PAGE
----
Gosselin is 2018 graduate of U of I who will return for her PhD.
Hold, U of I’s lone undergraduate winner
A Navy veteran and U of I’s only undergraduate winner this cycle, Hold studies the effects of tenogenesis, the generation of tenocytes and development of tendon tissue, on the production and regulation of matrix metalloproteinases, an enzyme that degrades matrix and non-matrix proteins.
“Specifically, I am looking at the AKT cell signaling pathway and how inhibition effects the production and regulation of MMP-2, a collagenase that was proven to be upregulated in embryonic tendon formation, and could play a role in wound healing,” she said.
“For my proposal I wanted to study MMPs and their production and regulation in a 3D environment. Since tendon engineering is a small subset of tissue engineering not many PIs explore the mechanisms behind the formation and healing of tendon, winning the GRFP will allow me to explore the relationship between tenogeneisis, MMPs and the matrix environment, which is something not currently understood.”
Hold’s proposal was “Tuning Collagen Gels to Promote Stem Cell Differentiation for Tendon Tissue Engineering.” She will use the grant while pursuing a PhD at the University of Michigan in molecular and integrative physiology.
“I had a lot of help putting together a successful proposal,” she said. “I went to all the workshops provided by the College of Graduate Studies and had my advisor, Nathan Schiele, and his PhD student, Sophia Theodossiou, provide edits. My future mentor also supported the proposal by writing a letter of recommendation as well as providing final edits.”
Wilson’s work features African ancestry in Georgia
Wilson’s research is considered part of the historical archaeology discipline.
“My focus is on looking into the contested identities of misplaced ancestors showing African ancestry who were buried at Ocmulgee (Mounds National Historical Park) in Macon, Georgia,” she said.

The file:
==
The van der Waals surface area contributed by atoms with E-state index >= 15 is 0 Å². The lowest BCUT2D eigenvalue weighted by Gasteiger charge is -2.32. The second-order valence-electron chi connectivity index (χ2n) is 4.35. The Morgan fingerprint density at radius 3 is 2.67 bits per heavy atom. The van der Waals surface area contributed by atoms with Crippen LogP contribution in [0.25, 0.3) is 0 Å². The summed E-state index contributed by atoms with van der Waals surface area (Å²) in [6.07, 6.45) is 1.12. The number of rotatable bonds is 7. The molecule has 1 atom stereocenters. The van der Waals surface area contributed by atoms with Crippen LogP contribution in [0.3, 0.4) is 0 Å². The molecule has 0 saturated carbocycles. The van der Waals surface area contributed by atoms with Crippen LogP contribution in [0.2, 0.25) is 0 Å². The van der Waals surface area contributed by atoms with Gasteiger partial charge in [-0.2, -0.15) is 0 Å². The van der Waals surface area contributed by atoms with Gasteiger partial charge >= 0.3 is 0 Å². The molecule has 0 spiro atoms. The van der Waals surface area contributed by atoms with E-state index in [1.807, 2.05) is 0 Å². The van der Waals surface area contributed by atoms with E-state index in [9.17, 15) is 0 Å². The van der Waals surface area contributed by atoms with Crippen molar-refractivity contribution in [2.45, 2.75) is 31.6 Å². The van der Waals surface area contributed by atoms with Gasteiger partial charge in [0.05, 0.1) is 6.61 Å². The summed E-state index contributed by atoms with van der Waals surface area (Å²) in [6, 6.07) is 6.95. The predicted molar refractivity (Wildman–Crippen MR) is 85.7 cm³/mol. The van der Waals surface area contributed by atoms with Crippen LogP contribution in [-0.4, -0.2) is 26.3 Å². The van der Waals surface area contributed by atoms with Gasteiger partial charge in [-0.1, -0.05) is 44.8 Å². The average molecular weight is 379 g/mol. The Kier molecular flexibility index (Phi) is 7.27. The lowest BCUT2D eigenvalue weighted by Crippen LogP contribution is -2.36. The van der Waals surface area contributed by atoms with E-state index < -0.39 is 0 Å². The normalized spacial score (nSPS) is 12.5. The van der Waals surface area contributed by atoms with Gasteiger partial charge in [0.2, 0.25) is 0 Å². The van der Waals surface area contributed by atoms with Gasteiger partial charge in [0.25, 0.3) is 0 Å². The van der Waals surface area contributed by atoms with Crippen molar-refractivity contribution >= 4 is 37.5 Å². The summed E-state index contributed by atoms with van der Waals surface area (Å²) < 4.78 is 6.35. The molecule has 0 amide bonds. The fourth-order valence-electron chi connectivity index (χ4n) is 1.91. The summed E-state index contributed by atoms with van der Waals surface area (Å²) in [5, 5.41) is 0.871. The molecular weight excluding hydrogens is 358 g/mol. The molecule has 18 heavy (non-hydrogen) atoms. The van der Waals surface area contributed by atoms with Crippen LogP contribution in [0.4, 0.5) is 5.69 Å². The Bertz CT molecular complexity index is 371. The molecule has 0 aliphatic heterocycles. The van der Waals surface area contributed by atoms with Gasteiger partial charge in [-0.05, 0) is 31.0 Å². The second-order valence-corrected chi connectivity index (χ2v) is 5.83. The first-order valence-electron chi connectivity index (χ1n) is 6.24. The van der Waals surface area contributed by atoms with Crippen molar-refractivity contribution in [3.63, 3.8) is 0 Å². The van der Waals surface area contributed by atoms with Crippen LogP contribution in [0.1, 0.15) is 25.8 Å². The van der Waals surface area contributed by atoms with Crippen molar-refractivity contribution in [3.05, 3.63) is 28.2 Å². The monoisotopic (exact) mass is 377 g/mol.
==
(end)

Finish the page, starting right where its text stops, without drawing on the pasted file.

Wilson said Ocmulgee, known for its earth mounds, Civil War trenches and one of the first Euro-Indian trading posts, are originally Mvskoke ancestral lands, one of the five federally recognized tribes in the United States.
Based on burial styles documented via the archaeological record and oral traditions from potential stakeholder descendant communities that these misplaced ancestors may be connected to, Wilson can create a more holistic investigation into the identity of these people considering they were misidentified when excavated as Mvskoke people in Mvskoke graves.
“I've learned of about four other theorized racial and ethnic groups these individuals may belong to or they belong to an entirely different potential group,” she said. “This is an investigation into the processes of racialization and ethnogenesis with a collaborative design.”
The fellowship allows Wilson to conduct essential parts of her research including access to 3D molds taken of the ancestors held at the Smithsonian and covering travel costs to the Mvskoke nation (most members reside in Oklahoma), among other benefits.
Wilson’s advisor, Katrina Eichner, offered support throughout the proposal writing process.
“Before I wrote anything, she and I did an exercise where she asked me each of the NSF GRFP prompt questions in plain terms, and I would respond,” Wilson said. “It allowed for me to personally connect to each question and find the root answer to each question so that I could later translate it into more academic writing.”
Wilson said greatest advice was Eichner telling her to write as if each page was worth $7,000.
“She reminded me to make it personal and lean into the personal politics that make the project so important to me,” Wilson said.
Eichner and Mark Warner, Wilson’s other advisor, told her to detail how the design is collaborative and those who would most directly be impacted by the findings.
Wilson shared that an important potential outcome of her research would be a “NAGPRA (Native American Graves Protection and Repatriation Act) claim to have these ancestors reinterred as they are currently being held by the Smithsonian (as they have been since the 1970s/1980s) who deemed them (in plain language) not Indian enough to be given back, and a potential renegotiation of the literature of NAGPRA that often misses those who have contested identity.”
Wilson plans to continue her research through the doctoral level.
For a list of previous U of I recipients for the National Science Foundation Graduate Research Fellowship, visit our Distinguished Awards page.
— Article by Kate Strum, College of Graduate Studies